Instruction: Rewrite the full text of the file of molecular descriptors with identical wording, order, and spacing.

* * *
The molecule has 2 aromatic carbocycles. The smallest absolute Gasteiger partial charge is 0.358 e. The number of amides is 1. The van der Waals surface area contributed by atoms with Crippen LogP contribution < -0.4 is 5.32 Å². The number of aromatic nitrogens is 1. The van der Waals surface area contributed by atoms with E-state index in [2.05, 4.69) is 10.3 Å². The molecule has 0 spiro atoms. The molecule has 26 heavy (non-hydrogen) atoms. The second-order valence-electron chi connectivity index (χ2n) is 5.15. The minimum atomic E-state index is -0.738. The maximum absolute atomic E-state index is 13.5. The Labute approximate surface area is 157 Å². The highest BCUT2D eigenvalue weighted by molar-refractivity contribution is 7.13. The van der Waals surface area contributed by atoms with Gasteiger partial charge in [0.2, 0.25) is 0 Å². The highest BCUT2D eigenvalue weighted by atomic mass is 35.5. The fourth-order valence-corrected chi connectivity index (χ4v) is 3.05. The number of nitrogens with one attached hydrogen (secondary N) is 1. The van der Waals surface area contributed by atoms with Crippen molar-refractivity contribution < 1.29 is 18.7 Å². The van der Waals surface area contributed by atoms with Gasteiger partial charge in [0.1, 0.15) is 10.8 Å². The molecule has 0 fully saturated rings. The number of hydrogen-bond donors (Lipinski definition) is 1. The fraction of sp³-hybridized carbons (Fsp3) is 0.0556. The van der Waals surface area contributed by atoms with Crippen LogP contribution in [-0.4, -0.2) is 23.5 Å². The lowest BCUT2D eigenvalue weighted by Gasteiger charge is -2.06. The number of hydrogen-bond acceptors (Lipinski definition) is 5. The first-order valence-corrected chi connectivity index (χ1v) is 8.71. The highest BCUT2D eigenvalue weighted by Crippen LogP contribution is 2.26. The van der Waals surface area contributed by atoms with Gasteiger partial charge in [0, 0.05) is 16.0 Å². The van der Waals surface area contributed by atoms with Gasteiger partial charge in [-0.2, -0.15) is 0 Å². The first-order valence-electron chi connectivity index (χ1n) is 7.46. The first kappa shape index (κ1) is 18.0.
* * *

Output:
The molecule has 2 aromatic carbocycles. The smallest absolute Gasteiger partial charge is 0.358 e. The number of amides is 1. The van der Waals surface area contributed by atoms with Crippen LogP contribution < -0.4 is 5.32 Å². The number of aromatic nitrogens is 1. The van der Waals surface area contributed by atoms with E-state index in [2.05, 4.69) is 10.3 Å². The molecule has 0 spiro atoms. The molecule has 26 heavy (non-hydrogen) atoms. The second-order valence-electron chi connectivity index (χ2n) is 5.15. The minimum atomic E-state index is -0.738. The maximum absolute atomic E-state index is 13.5. The Labute approximate surface area is 157 Å². The highest BCUT2D eigenvalue weighted by molar-refractivity contribution is 7.13. The van der Waals surface area contributed by atoms with Gasteiger partial charge in [0.2, 0.25) is 0 Å². The highest BCUT2D eigenvalue weighted by atomic mass is 35.5. The fourth-order valence-corrected chi connectivity index (χ4v) is 3.05. The number of nitrogens with one attached hydrogen (secondary N) is 1. The van der Waals surface area contributed by atoms with Crippen molar-refractivity contribution < 1.29 is 18.7 Å². The van der Waals surface area contributed by atoms with Gasteiger partial charge in [0.1, 0.15) is 10.8 Å². The molecule has 0 fully saturated rings. The number of hydrogen-bond donors (Lipinski definition) is 1. The fraction of sp³-hybridized carbons (Fsp3) is 0.0556. The van der Waals surface area contributed by atoms with Crippen LogP contribution in [-0.4, -0.2) is 23.5 Å². The lowest BCUT2D eigenvalue weighted by Gasteiger charge is -2.06. The number of hydrogen-bond acceptors (Lipinski definition) is 5. The first-order valence-corrected chi connectivity index (χ1v) is 8.71. The highest BCUT2D eigenvalue weighted by Crippen LogP contribution is 2.26. The van der Waals surface area contributed by atoms with Gasteiger partial charge in [0, 0.05) is 16.0 Å². The van der Waals surface area contributed by atoms with Gasteiger partial charge in [-0.2, -0.15) is 0 Å². The first-order valence-electron chi connectivity index (χ1n) is 7.46. The first kappa shape index (κ1) is 18.0.